Image by Sarah Khan
The borough of Queens, New York, is one of the most diverse places on the planet, with more than 138 languages spoken in the public school system. More than half of the borough’s population over the age of five speaks a mother tongue other than English, including not only Spanish and Chinese, but also Bengali, Hindi, Korean, Russian, Italian, Tagalog, Greek, Urdu, Arabic, Serbo-Croatian, and Hebrew.
You can experience that diversity by eating from one of hundreds of different food carts lining six-mile-long Roosevelt Avenue. The carts are run by some of the many immigrants who turn to street-food vending as a way to get an economic foothold in a new country.
But it’s not an easy path to security, in part because of New York City policies that cap the number of legal permits for food vendors. Although there are more than 20,000 street vendors in New York City, according to the Street Vendor Project, the city council caps the number of legal food cart permits at just over 4,000. This means that many people vending food are doing so illegally, or with permits obtained on the black market. Vendors can pay up to $25,000 for a black market permit—or else they sell food illegally and risk being fined and even arrested.
That may be about to change as a result of years of pressure to lift the cap. The city council plans to take up a proposal to gradually double the number of available permits over seven years, so that 600 more vendors will be able to sell legally each year.
“Queens has a dizzying assortment of vendors catering to almost every taste and nationality, depending on the time of day,” journalist Sarah K. Khan explained recently during a visit to the University of Wisconsin-Madison. Khan has created a series of films highlighting the cultural and economic contributions of diverse food producers as well as the challenges street vendors face in their struggle for economic justice.
“We just want the simple right to work,” says Sean Basinski, director of the Street Vendor Project of the Urban Justice Center in one of Khan's films. At an April 2016 demonstration Basinski told the crowd, “We’ve been asking the [New York City] council for two years to lift that cap on licenses, lift that cap on permits, and give us the right to work.”
Muhammad Attia, a food vendor at the rally declared,
“There is a big problem in New York…No vendor nowadays can go get a permit from the city. You get arrested. You get a $1,000 ticket.”
Attia and Basinski are working together on a campaign to convince the New York City Council to lift the cap on the number of vendors.
This is far from just a New York City issue. Many large U.S. cities, citing fears of congestion, sanitation, competition with brick-and-mortar businesses, and noise, have refused to revisit outdated laws, as in New York; create a plethora of barriers as in Chicago (where rules state vendors must move every two hours); or even ban street food vending altogether, as in Los Angeles. Dislike of street vending can also be thinly veiled discrimination, recently exhibited in the “taco truck on every corner” comment by Marco Gutierrez, founder of the group Latinos for Trump. Nor is this a new issue. Progressive era urban reformers in New York infamously described vendors as “The Pushcart Evil.”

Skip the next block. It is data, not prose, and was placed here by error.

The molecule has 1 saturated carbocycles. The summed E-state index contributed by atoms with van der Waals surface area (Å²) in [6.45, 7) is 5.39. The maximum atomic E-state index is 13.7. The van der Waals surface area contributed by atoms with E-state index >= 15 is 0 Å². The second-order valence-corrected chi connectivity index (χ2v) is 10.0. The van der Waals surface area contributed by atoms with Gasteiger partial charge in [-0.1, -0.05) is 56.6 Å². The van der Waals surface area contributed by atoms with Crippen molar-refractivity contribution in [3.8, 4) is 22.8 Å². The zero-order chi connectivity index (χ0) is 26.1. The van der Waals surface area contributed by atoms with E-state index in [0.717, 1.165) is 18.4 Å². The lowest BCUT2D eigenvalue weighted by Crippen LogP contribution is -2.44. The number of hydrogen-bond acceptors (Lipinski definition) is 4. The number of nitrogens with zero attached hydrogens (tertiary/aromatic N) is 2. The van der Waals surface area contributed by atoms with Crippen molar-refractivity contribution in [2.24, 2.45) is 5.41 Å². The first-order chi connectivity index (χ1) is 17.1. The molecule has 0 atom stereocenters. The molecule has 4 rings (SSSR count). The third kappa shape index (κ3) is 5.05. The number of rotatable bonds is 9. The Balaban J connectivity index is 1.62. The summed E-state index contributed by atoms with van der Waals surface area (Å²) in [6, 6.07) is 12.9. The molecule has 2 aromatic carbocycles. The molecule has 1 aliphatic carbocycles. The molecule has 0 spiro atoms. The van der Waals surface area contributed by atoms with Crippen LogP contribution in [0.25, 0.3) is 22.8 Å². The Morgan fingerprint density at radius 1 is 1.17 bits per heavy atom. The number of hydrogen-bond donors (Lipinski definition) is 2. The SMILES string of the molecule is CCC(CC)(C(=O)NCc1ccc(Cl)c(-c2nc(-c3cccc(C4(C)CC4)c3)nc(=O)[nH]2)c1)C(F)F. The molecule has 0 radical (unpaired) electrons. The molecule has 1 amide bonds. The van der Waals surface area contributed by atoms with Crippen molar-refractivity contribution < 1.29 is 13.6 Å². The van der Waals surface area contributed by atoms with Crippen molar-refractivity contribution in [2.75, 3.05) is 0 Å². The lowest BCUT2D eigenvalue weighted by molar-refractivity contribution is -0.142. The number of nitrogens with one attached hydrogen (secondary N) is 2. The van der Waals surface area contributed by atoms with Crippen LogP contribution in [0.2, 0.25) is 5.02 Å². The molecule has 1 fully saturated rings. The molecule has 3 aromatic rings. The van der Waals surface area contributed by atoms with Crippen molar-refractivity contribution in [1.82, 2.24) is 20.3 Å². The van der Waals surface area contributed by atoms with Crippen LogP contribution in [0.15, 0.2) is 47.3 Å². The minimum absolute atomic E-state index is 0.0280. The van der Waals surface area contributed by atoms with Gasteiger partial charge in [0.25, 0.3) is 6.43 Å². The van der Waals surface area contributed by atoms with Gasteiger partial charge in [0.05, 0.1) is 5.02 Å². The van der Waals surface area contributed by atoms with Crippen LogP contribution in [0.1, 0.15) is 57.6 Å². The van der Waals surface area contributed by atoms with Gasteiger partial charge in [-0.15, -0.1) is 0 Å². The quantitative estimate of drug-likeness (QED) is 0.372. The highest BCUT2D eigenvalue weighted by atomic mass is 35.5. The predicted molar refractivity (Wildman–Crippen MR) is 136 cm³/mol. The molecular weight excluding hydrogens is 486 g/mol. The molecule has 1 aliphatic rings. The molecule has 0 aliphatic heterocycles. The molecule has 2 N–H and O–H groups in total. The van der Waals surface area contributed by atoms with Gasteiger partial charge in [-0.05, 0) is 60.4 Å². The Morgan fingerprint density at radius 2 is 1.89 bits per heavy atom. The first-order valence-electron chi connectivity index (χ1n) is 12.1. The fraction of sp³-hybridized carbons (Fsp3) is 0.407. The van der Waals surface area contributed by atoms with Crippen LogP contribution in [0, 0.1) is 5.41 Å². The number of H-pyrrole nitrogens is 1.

But street vending may be gaining a foothold. Advocates describe it as a key avenue for people who don’t have access to the capital to start restaurants to otherwise build a business. They point out that street vendors create jobs, pay federal and city taxes, contribute enormously to the cultural and culinary vibrancy of a city, not to mention fulfill a need in rapidly expanding cities of urban dwellers seeking a quick bite.
In her films, Khan puts human faces to this issue, showcasing the tenacity and drive of diverse immigrant food vendors in Queens, as well as their vulnerability. In one film a young woman named Évelia, from Tlaxcala, Mexico, describes her efforts to sell tamales near Roosevelt and Junction Avenues in Corona, Queens, New York. “I worked near the twin towers and lost my job when they came down,” the young woman explains. “I had to do something. I had to send money to Mexico and didn’t know English.”
She says she was arrested more than six times in 2001 and 2002 for selling food illegally.
“They yell at you to get out and throw your tamales in the garbage,” Évelia remembers. “When they arrested me, I felt really horrible. I cried. But I had this courage inside. I would sell and see the police and take everything and run.”
After saving for several years the intrepid Évelia was able to purchase a cart and a legal permit for $8,000. At least she thought it was legal. Two months later she was told, upon an inspection, that is was a fake. Her cart was shut down.
Évelia is now “renting” a permit on the black market.
“It’s very expensive,” she says, “but I have my little cart and now I can work. I’m mas tranquila, mas tranquila.”
New York’s “Street Vending Modernization Act” would aim to protect vendors like Évelia by making it easier to obtain legal permits. It also includes rules to create a dedicated enforcement unit to help ensure that rules are followed. Approximately 2,500 people are currently on the list for full-time permits.
“While it is not everything we wanted, City Council is proposing a major step forward that will change the lives of 4,000+ vendors and their families,” the Street Vendor Project has announced on their Facebook page. The bill is being introduced at a rally this Thursday October 13, at 10 a.m. at City Hall. The New York City Council meets October 26th.
Mrill Ingram is online media editor for The Progressive.